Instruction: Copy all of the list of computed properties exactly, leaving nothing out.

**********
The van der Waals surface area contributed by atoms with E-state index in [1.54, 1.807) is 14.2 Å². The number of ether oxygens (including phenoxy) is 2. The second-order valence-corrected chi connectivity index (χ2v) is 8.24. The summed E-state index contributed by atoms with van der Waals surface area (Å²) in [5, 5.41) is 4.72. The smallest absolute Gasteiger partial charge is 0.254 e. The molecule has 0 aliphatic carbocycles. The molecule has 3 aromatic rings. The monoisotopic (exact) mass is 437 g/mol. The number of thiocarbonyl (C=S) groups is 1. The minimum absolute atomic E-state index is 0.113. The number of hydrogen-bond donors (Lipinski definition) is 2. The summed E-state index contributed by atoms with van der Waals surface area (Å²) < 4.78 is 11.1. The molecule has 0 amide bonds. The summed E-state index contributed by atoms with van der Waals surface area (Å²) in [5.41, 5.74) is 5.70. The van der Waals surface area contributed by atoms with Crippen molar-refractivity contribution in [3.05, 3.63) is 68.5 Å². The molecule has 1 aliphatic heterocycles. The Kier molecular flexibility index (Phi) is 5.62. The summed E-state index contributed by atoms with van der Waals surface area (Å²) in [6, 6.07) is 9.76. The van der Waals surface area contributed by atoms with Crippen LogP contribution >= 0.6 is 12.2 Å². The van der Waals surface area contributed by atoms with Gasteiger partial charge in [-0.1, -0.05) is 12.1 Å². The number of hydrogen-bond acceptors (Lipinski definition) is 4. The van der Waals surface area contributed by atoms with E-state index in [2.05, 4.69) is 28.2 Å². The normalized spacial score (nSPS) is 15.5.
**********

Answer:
The van der Waals surface area contributed by atoms with E-state index in [1.54, 1.807) is 14.2 Å². The number of ether oxygens (including phenoxy) is 2. The second-order valence-corrected chi connectivity index (χ2v) is 8.24. The summed E-state index contributed by atoms with van der Waals surface area (Å²) in [5, 5.41) is 4.72. The smallest absolute Gasteiger partial charge is 0.254 e. The molecule has 0 aliphatic carbocycles. The molecule has 3 aromatic rings. The monoisotopic (exact) mass is 437 g/mol. The number of thiocarbonyl (C=S) groups is 1. The minimum absolute atomic E-state index is 0.113. The number of hydrogen-bond donors (Lipinski definition) is 2. The summed E-state index contributed by atoms with van der Waals surface area (Å²) < 4.78 is 11.1. The molecule has 0 amide bonds. The summed E-state index contributed by atoms with van der Waals surface area (Å²) in [5.41, 5.74) is 5.70. The van der Waals surface area contributed by atoms with Crippen molar-refractivity contribution in [3.05, 3.63) is 68.5 Å². The molecule has 1 aliphatic heterocycles. The Kier molecular flexibility index (Phi) is 5.62. The summed E-state index contributed by atoms with van der Waals surface area (Å²) in [6, 6.07) is 9.76. The van der Waals surface area contributed by atoms with Crippen LogP contribution >= 0.6 is 12.2 Å². The van der Waals surface area contributed by atoms with Gasteiger partial charge in [-0.1, -0.05) is 12.1 Å². The number of hydrogen-bond acceptors (Lipinski definition) is 4. The van der Waals surface area contributed by atoms with E-state index in [2.05, 4.69) is 28.2 Å². The normalized spacial score (nSPS) is 15.5.